POPS senior profile: Caroline Mack takes the stage both on stage and behind the scenes

Special for the Swellesley report courtesy of Wellesley Bradford High School and Parents of performing students (POPS). This is part of a series of senior POPS profiles that we will be posting.

The velvet curtains open, revealing an audience that sprawls across the large theater. The heat from the blinding stage lights slams into your face as you stand center stage. A wave of applause and standing ovations build in volume as you bow your head in salute.

Many yearn for the adventure and excitement that an acting career can offer and dream of what success might look like. For Caroline Mack, Wellesley High School `22, that dream is coming true. Mack is involved in the performing and choir arts departments at Wellesley High and hopes to follow her passions on and off stage after graduating.

Caroline Mack, WHS `22 as Rosie Mulligan in Mamma Mia! (Photo credit: Darren Bovie)

Mack began singing and acting in fourth grade when her parents enrolled her in a children’s theater group called “Miss Cindy’s Theater Company’s Cabarets”. Since then, Mack has been passionate about creating meaningful productions with compelling stories. Throughout her time in college, she participated in theater and choir. In high school, Mack “performed on all the high school shows that [she] perhaps. Mack is also an involved member of the high school choral department. She sings with Concert Choir, Song Sisters and the selected ensemble Keynotes Singers. `

“I worked for four years in the performing arts department. I stay involved because I love it! I wouldn’t want to do anything else to fill the time. All of my friends are involved in the performing arts and it’s just the best community,” Mack said.

Mack is an excellent and hilarious actress – her stage skills earned accolades and numerous awards throughout her time in middle school and high school. In addition to her stage presence, Mack’s role as a writer and show producer is impressive. His second year in one act, Weirdwon an acting award and his first year One-Act, I make you diethird in a competition.

Kara Sullivan, a drama professor at WHS, has been a guiding figure for Mack over the years. Mack first met Sullivan in sixth grade when she was a middle school drama teacher. Coincidentally, they both moved on to high school in the same year.

“As my grade has increased throughout our time with Ms. Sullivan as a teacher, we have also seen it grow tremendously. She’s confident, powerful and hilarious – and I wouldn’t have wanted any other teacher by my side for the past seven years. She’s honestly a big part of why I do theater in college,” Mack said.

Sullivan and Mack have worked together on numerous productions, student-directed projects, and written works, including the New Works revival for Acting 3. Sullivan praises Mack’s leadership skills.

“She’s really good at recognizing where she is and where she wants to be and how she can get there, and I really appreciate that about her. She’s always tried to be better and better,” Sullivan said.

To look forward

When Mack looks to the future, she imagines herself participating in theater in any way she can.

“[I’m] I look forward to opportunities in different places,” Mack said, “I love New York, obviously a theater hub. So, living in different places and experiencing theater scenes, especially in cities wherever I find myself, I’m really looking forward to discovering a wider range of actors, singers and artists.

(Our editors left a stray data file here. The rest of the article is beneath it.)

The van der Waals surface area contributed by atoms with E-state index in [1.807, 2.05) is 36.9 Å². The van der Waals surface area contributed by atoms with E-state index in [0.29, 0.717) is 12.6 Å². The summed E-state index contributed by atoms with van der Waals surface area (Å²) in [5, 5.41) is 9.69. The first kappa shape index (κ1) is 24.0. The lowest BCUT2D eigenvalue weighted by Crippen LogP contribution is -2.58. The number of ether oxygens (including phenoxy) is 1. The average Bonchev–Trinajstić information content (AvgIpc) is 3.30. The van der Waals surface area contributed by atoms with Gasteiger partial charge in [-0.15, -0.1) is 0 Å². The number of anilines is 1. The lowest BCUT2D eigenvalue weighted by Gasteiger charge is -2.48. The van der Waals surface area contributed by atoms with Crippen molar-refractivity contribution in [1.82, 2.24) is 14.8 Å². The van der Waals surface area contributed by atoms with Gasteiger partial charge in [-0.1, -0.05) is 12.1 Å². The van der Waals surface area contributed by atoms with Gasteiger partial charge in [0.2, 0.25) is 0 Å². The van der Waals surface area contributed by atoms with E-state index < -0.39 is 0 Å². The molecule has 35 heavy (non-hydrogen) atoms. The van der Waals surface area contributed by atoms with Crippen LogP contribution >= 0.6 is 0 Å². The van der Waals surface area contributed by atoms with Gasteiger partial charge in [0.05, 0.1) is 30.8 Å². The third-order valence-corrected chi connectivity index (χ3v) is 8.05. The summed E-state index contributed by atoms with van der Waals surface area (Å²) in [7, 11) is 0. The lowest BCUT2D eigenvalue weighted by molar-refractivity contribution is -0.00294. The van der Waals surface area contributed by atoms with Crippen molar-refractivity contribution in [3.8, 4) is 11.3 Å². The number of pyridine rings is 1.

Besides acting, Mack’s supporters hope she’ll continue writing and directing after high school.

“Everyone knows Caroline as an actress, but I think she should also try directing. She brings feminism into everything in the best way possible and really brings so many great ideas to whatever she’s working on – I think she should stick with it,” said Lucy Calcio ’22, Mack’s friend and fellow comedienne.

Mack has a passion for writing and poetry. Her favorite subject at school is English, although she’s not always sure about sharing her writing.

“[It’s] funny because you would think that someone who goes on stage shouldn’t be afraid of this stuff, but I’m so afraid of criticism in my writing, maybe because it’s so close to my heart” , Mack said.

The past two years have made live performance very difficult for the theater and choir departments, so for Mack, getting back to normal means more than just taking off his mask. The performing arts are about the community, for Mack and for the people who participate in the department alongside him.

“My favorite thing about singing and playing in school is probably the community, which sounds corny. I think everyone has found their place in high school, whether you’re a fan of art, sport or whatever. I don’t know where I would be if I didn’t play and sing.

Mack was able to perform in the widely acclaimed a cappella performances: Acatober, last October, and Acastock in March. More recently, she starred in the school musical, Mama Mia!one of the first performances without a mask in a few years.

“It can be easy to forget why we play until we get to it. I miss the performance rush – the pre-show jitters, the post-show celebrations, the onstage connections – it’s something that feels like a long-lost memory,” Mack said. “So I guess what I’ve learned is to appreciate every moment that we get. We’re so lucky to live in a city that gives us so many performance opportunities and we might not have- never be that freedom and abundance of spectacle again,” Mack said.

Next fall, Mack will attend Marymount Manhattan College where she plans to pursue a bachelor’s degree in theater arts, with a minor in gender and sexuality studies.

Article written by WHS Bradford staff: Clementine Zei `24, Special Projects Editor, and Annabelle Nolan `23, Associate Features Editor.


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